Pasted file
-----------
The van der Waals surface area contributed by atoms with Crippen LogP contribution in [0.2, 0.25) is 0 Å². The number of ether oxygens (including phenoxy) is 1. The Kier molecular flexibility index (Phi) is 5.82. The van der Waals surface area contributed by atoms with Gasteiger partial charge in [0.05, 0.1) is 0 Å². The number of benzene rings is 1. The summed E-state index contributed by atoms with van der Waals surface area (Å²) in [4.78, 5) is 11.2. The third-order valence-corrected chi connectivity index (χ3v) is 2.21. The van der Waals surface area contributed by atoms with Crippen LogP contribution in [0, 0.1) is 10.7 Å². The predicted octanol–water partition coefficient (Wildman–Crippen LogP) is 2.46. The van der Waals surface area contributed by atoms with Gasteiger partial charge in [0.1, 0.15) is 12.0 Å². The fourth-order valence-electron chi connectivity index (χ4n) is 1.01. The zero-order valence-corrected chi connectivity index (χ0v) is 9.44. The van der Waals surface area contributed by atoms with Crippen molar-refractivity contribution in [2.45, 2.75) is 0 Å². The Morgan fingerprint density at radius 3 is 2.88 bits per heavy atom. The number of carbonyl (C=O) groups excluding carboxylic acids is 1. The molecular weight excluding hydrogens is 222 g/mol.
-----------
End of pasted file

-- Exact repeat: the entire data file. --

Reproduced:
The van der Waals surface area contributed by atoms with Crippen LogP contribution in [0.2, 0.25) is 0 Å². The number of ether oxygens (including phenoxy) is 1. The Kier molecular flexibility index (Phi) is 5.82. The van der Waals surface area contributed by atoms with Gasteiger partial charge in [0.05, 0.1) is 0 Å². The number of benzene rings is 1. The summed E-state index contributed by atoms with van der Waals surface area (Å²) in [4.78, 5) is 11.2. The third-order valence-corrected chi connectivity index (χ3v) is 2.21. The van der Waals surface area contributed by atoms with Crippen LogP contribution in [0, 0.1) is 10.7 Å². The predicted octanol–water partition coefficient (Wildman–Crippen LogP) is 2.46. The van der Waals surface area contributed by atoms with Gasteiger partial charge in [0.1, 0.15) is 12.0 Å². The fourth-order valence-electron chi connectivity index (χ4n) is 1.01. The zero-order valence-corrected chi connectivity index (χ0v) is 9.44. The van der Waals surface area contributed by atoms with Crippen molar-refractivity contribution in [2.45, 2.75) is 0 Å². The Morgan fingerprint density at radius 3 is 2.88 bits per heavy atom. The number of carbonyl (C=O) groups excluding carboxylic acids is 1. The molecular weight excluding hydrogens is 222 g/mol.